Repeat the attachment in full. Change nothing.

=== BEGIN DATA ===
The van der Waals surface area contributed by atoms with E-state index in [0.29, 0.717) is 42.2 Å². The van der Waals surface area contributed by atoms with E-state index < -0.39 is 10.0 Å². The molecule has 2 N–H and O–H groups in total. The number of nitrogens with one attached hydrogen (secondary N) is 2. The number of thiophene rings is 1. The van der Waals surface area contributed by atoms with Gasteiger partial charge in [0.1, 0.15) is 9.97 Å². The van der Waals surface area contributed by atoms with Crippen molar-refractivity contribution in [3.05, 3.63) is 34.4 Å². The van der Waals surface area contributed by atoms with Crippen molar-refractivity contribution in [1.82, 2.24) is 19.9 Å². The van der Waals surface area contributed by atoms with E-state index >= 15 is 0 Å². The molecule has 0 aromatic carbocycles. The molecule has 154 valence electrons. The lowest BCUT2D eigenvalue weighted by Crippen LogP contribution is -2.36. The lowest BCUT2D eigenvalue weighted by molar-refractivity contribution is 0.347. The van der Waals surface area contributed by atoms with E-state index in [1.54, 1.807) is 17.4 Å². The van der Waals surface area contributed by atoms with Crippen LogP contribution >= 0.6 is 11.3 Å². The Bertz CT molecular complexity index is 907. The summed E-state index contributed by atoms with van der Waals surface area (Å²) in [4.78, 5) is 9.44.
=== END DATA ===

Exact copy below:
The van der Waals surface area contributed by atoms with E-state index in [0.29, 0.717) is 42.2 Å². The van der Waals surface area contributed by atoms with E-state index < -0.39 is 10.0 Å². The molecule has 2 N–H and O–H groups in total. The number of nitrogens with one attached hydrogen (secondary N) is 2. The number of thiophene rings is 1. The van der Waals surface area contributed by atoms with Gasteiger partial charge in [0.1, 0.15) is 9.97 Å². The van der Waals surface area contributed by atoms with Crippen molar-refractivity contribution in [3.05, 3.63) is 34.4 Å². The van der Waals surface area contributed by atoms with Crippen molar-refractivity contribution in [1.82, 2.24) is 19.9 Å². The van der Waals surface area contributed by atoms with E-state index >= 15 is 0 Å². The molecule has 0 aromatic carbocycles. The molecule has 154 valence electrons. The lowest BCUT2D eigenvalue weighted by Crippen LogP contribution is -2.36. The lowest BCUT2D eigenvalue weighted by molar-refractivity contribution is 0.347. The van der Waals surface area contributed by atoms with E-state index in [1.54, 1.807) is 17.4 Å². The van der Waals surface area contributed by atoms with Crippen LogP contribution >= 0.6 is 11.3 Å². The Bertz CT molecular complexity index is 907. The summed E-state index contributed by atoms with van der Waals surface area (Å²) in [4.78, 5) is 9.44.